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Insights Real Research in Unexpected Places - Boat Ramps - Comments

  1. Feb 1, 2017 #1
  2. jcsd
  3. Feb 6, 2017 #2
    Great Insight! Please tell me you got to cook some of that trout you caught?
     
  4. Feb 9, 2017 #3

    jim mcnamara

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    Staff: Mentor

    http://afs.tandfonline.com/doi/abs/10.1577/1548-8659(1979)108<277:EOSOGO>2.0.CO;2

    Have you considered the effects of stocking on genetics? I have a casual acquaintance with some fisheries folks here in NM, and they believe that because they have to keep re-stocking, they are engendering all kinds of changes, side effects if you like, to existing populations. Gene pool changes are one of those they are concerned about. So what you saw in terms of lentic ( populations that cannot move far over generations/lifetimes compared to semi-anadromous (Coastal cuthroat trout) populations for example) may be related to other kinds of changes rather than competition.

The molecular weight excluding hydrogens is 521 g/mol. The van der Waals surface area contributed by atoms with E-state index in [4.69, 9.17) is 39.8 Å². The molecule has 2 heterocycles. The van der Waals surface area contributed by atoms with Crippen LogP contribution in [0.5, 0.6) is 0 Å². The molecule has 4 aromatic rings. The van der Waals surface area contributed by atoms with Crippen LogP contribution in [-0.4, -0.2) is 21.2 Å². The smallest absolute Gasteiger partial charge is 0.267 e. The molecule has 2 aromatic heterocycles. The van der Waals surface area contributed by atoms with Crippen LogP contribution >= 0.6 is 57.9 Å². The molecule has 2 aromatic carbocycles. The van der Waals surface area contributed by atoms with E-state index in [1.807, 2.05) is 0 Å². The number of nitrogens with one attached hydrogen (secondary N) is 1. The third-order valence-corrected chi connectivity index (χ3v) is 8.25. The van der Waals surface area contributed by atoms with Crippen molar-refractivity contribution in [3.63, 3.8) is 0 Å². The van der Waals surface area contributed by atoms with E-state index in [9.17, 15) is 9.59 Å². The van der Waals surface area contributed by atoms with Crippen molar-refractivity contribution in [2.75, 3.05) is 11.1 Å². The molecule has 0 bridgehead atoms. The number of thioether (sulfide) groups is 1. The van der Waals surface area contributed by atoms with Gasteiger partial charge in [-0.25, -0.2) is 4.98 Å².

5. Feb 24, 2017 #4
    Great points. In our own work in Colorado waters, there is so much stocking that genetic issues cannot be ruled out as a potential confounding factor. All the waters studied in Colorado are subject to heavy stocking (usually annually) and potential genetic effects.

    However, our findings regarding competition are substantially similar to an earlier study in British Columbia lakes where the lakes were not subject to continuous restocking. See: http://www.nrcresearchpress.com/doi/abs/10.1139/f81-165#.WLA3oVXyvm4

    On the whole, I tend to have faith that evolution, through selection pressure, can work with the available gene pools and restore semi-stable near equilibrium conditions as long as humans don't pull things too far out of whack with our meddling. The best genes only need a reasonable representation in the pool. Of course, this is more likely to be maintained in huge Colorado reservoirs with lots of tributaries, huge populations, and lots of self-sustaining subpopulations where the "put and take" trout fisheries are just added to the mix. Smaller, more isolated populations may be cause for greater concern.

    Habitat destruction and extirpation of valuable species by overharvesting are my bigger worries.
     
  6. Apr 15, 2017 #5
    Of course.
     
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